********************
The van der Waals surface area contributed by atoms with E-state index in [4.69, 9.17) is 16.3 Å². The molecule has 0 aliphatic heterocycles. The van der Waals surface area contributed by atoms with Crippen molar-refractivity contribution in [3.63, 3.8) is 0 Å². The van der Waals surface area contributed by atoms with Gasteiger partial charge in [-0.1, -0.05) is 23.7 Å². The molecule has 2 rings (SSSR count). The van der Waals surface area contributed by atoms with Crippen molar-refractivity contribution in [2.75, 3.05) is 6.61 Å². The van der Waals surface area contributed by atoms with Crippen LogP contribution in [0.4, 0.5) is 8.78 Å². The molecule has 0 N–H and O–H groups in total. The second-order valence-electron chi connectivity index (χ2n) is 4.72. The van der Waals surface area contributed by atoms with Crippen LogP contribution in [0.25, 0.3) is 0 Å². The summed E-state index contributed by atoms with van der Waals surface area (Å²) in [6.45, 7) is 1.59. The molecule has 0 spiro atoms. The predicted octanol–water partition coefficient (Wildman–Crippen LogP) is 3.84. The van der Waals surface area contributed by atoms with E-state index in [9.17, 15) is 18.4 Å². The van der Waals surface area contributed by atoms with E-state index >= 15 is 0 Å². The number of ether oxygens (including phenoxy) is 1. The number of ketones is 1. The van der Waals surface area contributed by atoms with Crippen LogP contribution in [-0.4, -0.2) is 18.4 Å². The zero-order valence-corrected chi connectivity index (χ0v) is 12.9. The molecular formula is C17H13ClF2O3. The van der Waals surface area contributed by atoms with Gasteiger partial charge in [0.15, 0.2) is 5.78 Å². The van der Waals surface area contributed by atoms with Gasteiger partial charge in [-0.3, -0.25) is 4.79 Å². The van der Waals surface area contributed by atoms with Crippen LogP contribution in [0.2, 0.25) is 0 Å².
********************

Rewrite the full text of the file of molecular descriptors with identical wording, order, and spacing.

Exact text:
The van der Waals surface area contributed by atoms with E-state index in [4.69, 9.17) is 16.3 Å². The molecule has 0 aliphatic heterocycles. The van der Waals surface area contributed by atoms with Crippen molar-refractivity contribution in [3.63, 3.8) is 0 Å². The van der Waals surface area contributed by atoms with Gasteiger partial charge in [-0.1, -0.05) is 23.7 Å². The molecule has 2 rings (SSSR count). The van der Waals surface area contributed by atoms with Crippen molar-refractivity contribution in [2.75, 3.05) is 6.61 Å². The van der Waals surface area contributed by atoms with Crippen LogP contribution in [0.4, 0.5) is 8.78 Å². The molecule has 0 N–H and O–H groups in total. The second-order valence-electron chi connectivity index (χ2n) is 4.72. The van der Waals surface area contributed by atoms with Crippen LogP contribution in [0.25, 0.3) is 0 Å². The summed E-state index contributed by atoms with van der Waals surface area (Å²) in [6.45, 7) is 1.59. The molecule has 0 spiro atoms. The predicted octanol–water partition coefficient (Wildman–Crippen LogP) is 3.84. The van der Waals surface area contributed by atoms with E-state index in [9.17, 15) is 18.4 Å². The van der Waals surface area contributed by atoms with E-state index >= 15 is 0 Å². The number of ether oxygens (including phenoxy) is 1. The number of ketones is 1. The van der Waals surface area contributed by atoms with Crippen LogP contribution in [-0.4, -0.2) is 18.4 Å². The zero-order valence-corrected chi connectivity index (χ0v) is 12.9. The molecular formula is C17H13ClF2O3. The van der Waals surface area contributed by atoms with Gasteiger partial charge in [0.15, 0.2) is 5.78 Å². The van der Waals surface area contributed by atoms with Gasteiger partial charge in [-0.3, -0.25) is 4.79 Å². The van der Waals surface area contributed by atoms with Crippen LogP contribution in [0.2, 0.25) is 0 Å².